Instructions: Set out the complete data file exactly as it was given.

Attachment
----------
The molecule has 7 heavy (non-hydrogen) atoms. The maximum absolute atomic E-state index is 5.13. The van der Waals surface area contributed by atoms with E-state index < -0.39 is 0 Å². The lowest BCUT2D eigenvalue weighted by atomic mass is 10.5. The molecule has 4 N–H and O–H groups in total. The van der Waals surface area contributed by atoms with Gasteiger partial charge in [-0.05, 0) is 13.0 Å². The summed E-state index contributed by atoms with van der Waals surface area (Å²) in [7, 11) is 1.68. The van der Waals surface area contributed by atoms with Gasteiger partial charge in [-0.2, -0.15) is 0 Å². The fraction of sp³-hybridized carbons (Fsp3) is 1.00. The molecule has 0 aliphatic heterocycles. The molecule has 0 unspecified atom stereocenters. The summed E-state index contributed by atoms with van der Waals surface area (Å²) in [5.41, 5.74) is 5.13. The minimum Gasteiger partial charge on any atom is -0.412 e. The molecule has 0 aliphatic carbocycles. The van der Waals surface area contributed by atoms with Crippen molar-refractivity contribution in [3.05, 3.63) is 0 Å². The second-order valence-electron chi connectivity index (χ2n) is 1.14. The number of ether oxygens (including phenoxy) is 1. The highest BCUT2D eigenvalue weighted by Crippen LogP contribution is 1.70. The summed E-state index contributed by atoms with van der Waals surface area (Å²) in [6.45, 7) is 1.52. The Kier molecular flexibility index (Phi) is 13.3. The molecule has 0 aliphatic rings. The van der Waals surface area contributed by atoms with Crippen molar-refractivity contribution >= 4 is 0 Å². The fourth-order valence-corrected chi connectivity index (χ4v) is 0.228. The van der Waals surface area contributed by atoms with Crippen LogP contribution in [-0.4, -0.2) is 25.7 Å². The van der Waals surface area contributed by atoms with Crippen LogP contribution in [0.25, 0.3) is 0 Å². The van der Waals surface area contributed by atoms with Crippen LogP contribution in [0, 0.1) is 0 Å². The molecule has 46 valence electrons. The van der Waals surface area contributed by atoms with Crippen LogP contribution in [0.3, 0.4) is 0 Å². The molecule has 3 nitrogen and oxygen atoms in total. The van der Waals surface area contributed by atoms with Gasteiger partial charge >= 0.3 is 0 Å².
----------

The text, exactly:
The molecule has 7 heavy (non-hydrogen) atoms. The maximum absolute atomic E-state index is 5.13. The van der Waals surface area contributed by atoms with E-state index < -0.39 is 0 Å². The lowest BCUT2D eigenvalue weighted by atomic mass is 10.5. The molecule has 4 N–H and O–H groups in total. The van der Waals surface area contributed by atoms with Gasteiger partial charge in [-0.05, 0) is 13.0 Å². The summed E-state index contributed by atoms with van der Waals surface area (Å²) in [7, 11) is 1.68. The van der Waals surface area contributed by atoms with Gasteiger partial charge in [-0.2, -0.15) is 0 Å². The fraction of sp³-hybridized carbons (Fsp3) is 1.00. The molecule has 0 aliphatic heterocycles. The molecule has 0 unspecified atom stereocenters. The summed E-state index contributed by atoms with van der Waals surface area (Å²) in [5.41, 5.74) is 5.13. The minimum Gasteiger partial charge on any atom is -0.412 e. The molecule has 0 aliphatic carbocycles. The van der Waals surface area contributed by atoms with Crippen molar-refractivity contribution in [3.05, 3.63) is 0 Å². The second-order valence-electron chi connectivity index (χ2n) is 1.14. The number of ether oxygens (including phenoxy) is 1. The highest BCUT2D eigenvalue weighted by Crippen LogP contribution is 1.70. The summed E-state index contributed by atoms with van der Waals surface area (Å²) in [6.45, 7) is 1.52. The Kier molecular flexibility index (Phi) is 13.3. The molecule has 0 aliphatic rings. The van der Waals surface area contributed by atoms with Crippen molar-refractivity contribution >= 4 is 0 Å². The fourth-order valence-corrected chi connectivity index (χ4v) is 0.228. The van der Waals surface area contributed by atoms with Crippen LogP contribution in [-0.4, -0.2) is 25.7 Å². The van der Waals surface area contributed by atoms with Crippen LogP contribution in [0.25, 0.3) is 0 Å². The van der Waals surface area contributed by atoms with Crippen LogP contribution in [0, 0.1) is 0 Å². The molecule has 46 valence electrons. The van der Waals surface area contributed by atoms with Crippen LogP contribution in [0.3, 0.4) is 0 Å². The molecule has 3 nitrogen and oxygen atoms in total. The van der Waals surface area contributed by atoms with Gasteiger partial charge >= 0.3 is 0 Å².